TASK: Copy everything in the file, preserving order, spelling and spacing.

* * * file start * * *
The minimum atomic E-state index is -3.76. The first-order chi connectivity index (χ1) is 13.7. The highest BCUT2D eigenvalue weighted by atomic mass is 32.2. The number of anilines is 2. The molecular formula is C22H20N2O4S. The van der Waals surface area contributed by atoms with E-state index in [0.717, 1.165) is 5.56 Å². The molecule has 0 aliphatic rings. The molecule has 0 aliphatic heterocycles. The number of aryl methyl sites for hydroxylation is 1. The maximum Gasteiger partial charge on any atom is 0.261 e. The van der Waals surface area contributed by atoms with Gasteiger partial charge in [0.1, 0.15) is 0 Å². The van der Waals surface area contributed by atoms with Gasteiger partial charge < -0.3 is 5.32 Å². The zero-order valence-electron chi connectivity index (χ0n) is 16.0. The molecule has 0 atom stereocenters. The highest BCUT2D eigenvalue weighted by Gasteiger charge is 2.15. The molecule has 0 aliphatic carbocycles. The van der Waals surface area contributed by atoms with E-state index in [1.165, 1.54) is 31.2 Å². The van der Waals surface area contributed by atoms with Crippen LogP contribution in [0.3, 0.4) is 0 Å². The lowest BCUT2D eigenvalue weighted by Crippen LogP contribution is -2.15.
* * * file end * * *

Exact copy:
The minimum atomic E-state index is -3.76. The first-order chi connectivity index (χ1) is 13.7. The highest BCUT2D eigenvalue weighted by atomic mass is 32.2. The number of anilines is 2. The molecular formula is C22H20N2O4S. The van der Waals surface area contributed by atoms with E-state index in [0.717, 1.165) is 5.56 Å². The molecule has 0 aliphatic rings. The molecule has 0 aliphatic heterocycles. The number of aryl methyl sites for hydroxylation is 1. The maximum Gasteiger partial charge on any atom is 0.261 e. The van der Waals surface area contributed by atoms with Gasteiger partial charge in [0.1, 0.15) is 0 Å². The van der Waals surface area contributed by atoms with Gasteiger partial charge < -0.3 is 5.32 Å². The zero-order valence-electron chi connectivity index (χ0n) is 16.0. The molecule has 0 atom stereocenters. The highest BCUT2D eigenvalue weighted by Gasteiger charge is 2.15. The molecule has 0 aliphatic carbocycles. The van der Waals surface area contributed by atoms with E-state index in [1.165, 1.54) is 31.2 Å². The van der Waals surface area contributed by atoms with Crippen LogP contribution in [0.3, 0.4) is 0 Å². The lowest BCUT2D eigenvalue weighted by Crippen LogP contribution is -2.15.